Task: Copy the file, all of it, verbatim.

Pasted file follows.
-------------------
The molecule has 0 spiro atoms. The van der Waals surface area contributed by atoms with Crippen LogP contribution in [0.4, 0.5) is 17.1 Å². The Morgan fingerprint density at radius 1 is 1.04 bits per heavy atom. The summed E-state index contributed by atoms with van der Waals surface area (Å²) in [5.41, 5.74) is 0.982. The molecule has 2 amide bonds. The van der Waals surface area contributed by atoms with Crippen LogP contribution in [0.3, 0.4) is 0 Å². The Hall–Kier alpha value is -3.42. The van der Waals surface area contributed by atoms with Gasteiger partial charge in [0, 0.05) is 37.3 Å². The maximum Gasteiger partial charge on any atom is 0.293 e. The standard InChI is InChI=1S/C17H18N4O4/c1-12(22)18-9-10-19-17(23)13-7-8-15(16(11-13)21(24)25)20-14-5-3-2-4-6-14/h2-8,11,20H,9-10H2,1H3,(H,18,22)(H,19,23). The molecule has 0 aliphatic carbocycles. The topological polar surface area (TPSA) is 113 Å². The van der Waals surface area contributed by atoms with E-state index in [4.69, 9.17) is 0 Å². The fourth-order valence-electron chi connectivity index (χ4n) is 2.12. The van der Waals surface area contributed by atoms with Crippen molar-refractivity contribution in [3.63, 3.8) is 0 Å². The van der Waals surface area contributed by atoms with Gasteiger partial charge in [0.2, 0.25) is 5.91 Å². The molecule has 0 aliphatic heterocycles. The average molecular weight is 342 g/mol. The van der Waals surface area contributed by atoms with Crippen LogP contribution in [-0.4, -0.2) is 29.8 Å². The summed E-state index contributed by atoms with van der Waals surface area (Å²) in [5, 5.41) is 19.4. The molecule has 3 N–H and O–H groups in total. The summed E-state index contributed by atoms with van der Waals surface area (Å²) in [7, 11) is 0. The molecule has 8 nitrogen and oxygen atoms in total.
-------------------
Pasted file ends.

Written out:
The molecule has 0 spiro atoms. The van der Waals surface area contributed by atoms with Crippen LogP contribution in [0.4, 0.5) is 17.1 Å². The Morgan fingerprint density at radius 1 is 1.04 bits per heavy atom. The summed E-state index contributed by atoms with van der Waals surface area (Å²) in [5.41, 5.74) is 0.982. The molecule has 2 amide bonds. The van der Waals surface area contributed by atoms with Crippen LogP contribution in [0.3, 0.4) is 0 Å². The Hall–Kier alpha value is -3.42. The van der Waals surface area contributed by atoms with Gasteiger partial charge in [0, 0.05) is 37.3 Å². The maximum Gasteiger partial charge on any atom is 0.293 e. The standard InChI is InChI=1S/C17H18N4O4/c1-12(22)18-9-10-19-17(23)13-7-8-15(16(11-13)21(24)25)20-14-5-3-2-4-6-14/h2-8,11,20H,9-10H2,1H3,(H,18,22)(H,19,23). The molecule has 0 aliphatic carbocycles. The topological polar surface area (TPSA) is 113 Å². The van der Waals surface area contributed by atoms with E-state index in [4.69, 9.17) is 0 Å². The fourth-order valence-electron chi connectivity index (χ4n) is 2.12. The van der Waals surface area contributed by atoms with Crippen molar-refractivity contribution in [3.63, 3.8) is 0 Å². The van der Waals surface area contributed by atoms with Gasteiger partial charge in [0.2, 0.25) is 5.91 Å². The molecule has 0 aliphatic heterocycles. The average molecular weight is 342 g/mol. The van der Waals surface area contributed by atoms with Crippen LogP contribution in [-0.4, -0.2) is 29.8 Å². The summed E-state index contributed by atoms with van der Waals surface area (Å²) in [5, 5.41) is 19.4. The molecule has 3 N–H and O–H groups in total. The summed E-state index contributed by atoms with van der Waals surface area (Å²) in [7, 11) is 0. The molecule has 8 nitrogen and oxygen atoms in total.